NEW DELHI, INDIA, May 10, 2003: On May 5, 2003, Swami Tejomayananda, Head of the Chinmaya Mission worldwide, inaugurated the Chinmaya Chetna at the Chinmaya Center of World Understanding, 89 Lodi Road, New Delhi. The Chinmaya Chetna is a multimedia experiential gallery. With its different soundtracks, interactive media, special purpose lighting and aesthetic visuals, it evokes, at manifold levels, a heightened sense of awareness of Swami Chinmayananda's journey and its impact on countless lives. It has been conceived to heighten the awareness in visitors that an ordinary life can transform into one of extraordinary purpose given the right knowledge and understanding.




Theatre Production on Ramanujan, India's Greatest Mathematician, Opens in Berkeley, California


Posted on 2003/5/11 9:48:02 ( 844 reads )

Source

BERKELEY, CA, April 30, 2003: Eighty years after his death, mathematician Srinivasa Iyengar Ramanujan is still surrounded in mystery. Ramanujan is one of India's great intellectual heroes, a brahmin who defied tradition to travel to England in order to study at Cambridge; a mathematical genius who attributed his brilliance to a personal relationship with a Hindu Goddess. His work has been used to help unravel knots as varied as polymer chemistry and cancer, yet how he arrived at this theorems is still unknown. It is the friendship between Ramanujan and his British benefactor, mathematician G.H. Hardy, that makes up Ira Hauptman's new play "Partition," directed by Barbara Oliver. Reviewed as witty, intelligent, and surprisingly accessible to the math-challenged, Partition follows Ramanujan's pilgrimage to Trinity College, where Hardy taught. The two men couldn't have been more dissimilar. The naive, inexhaustible Ramanujan was an observant Hindu, adept at dream interpretation and astrology. His work was marked by bold leaps and gut feelings. Hardy, ten years' Ramanujan's senior, was a stringent atheist who prized rationality and intellectual rigor above all. The play will be at the Aurora Theater in Berkeley through May 18. For performance times visit their website at www.auroratheatre.org. HPI would like a Hindu writer to see the play and provide a review. Contact ar@hindu.org.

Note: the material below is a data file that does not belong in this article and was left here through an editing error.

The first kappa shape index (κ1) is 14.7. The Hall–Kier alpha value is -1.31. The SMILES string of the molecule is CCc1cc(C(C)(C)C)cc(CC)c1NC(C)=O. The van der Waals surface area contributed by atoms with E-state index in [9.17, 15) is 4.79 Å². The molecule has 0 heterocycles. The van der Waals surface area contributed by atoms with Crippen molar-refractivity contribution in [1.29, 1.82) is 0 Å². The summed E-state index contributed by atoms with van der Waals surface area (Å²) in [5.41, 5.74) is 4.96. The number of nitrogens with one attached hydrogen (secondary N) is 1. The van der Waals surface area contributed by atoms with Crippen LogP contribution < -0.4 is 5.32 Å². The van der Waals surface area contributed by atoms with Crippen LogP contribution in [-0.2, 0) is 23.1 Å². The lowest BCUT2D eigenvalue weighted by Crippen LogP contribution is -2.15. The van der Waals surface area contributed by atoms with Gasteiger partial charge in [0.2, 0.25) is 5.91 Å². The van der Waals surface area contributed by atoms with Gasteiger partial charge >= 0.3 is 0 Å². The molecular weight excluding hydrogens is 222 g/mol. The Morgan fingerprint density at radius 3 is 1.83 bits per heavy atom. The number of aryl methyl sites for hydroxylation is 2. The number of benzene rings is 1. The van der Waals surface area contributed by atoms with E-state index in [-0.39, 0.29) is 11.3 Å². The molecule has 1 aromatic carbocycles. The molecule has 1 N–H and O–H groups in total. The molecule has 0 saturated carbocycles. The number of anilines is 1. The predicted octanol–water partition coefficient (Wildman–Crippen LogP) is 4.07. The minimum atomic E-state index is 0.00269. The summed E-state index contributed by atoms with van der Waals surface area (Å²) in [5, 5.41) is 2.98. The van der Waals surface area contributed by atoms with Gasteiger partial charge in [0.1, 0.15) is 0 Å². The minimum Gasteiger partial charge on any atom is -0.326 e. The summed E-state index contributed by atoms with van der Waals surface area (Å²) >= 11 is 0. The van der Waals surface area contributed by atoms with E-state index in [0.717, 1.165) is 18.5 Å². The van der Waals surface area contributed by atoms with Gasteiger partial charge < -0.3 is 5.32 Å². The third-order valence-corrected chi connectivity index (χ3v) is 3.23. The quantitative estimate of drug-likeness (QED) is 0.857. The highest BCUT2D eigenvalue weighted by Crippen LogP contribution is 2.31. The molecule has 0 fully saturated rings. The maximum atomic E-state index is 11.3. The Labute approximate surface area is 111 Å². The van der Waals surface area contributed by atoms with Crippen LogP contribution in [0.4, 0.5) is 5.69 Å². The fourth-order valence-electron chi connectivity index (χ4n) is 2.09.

H.H. the Dali Lama Discusses Meditation and Science in the New York Times


Posted on 2003/5/11 9:47:02 ( 824 reads )

Source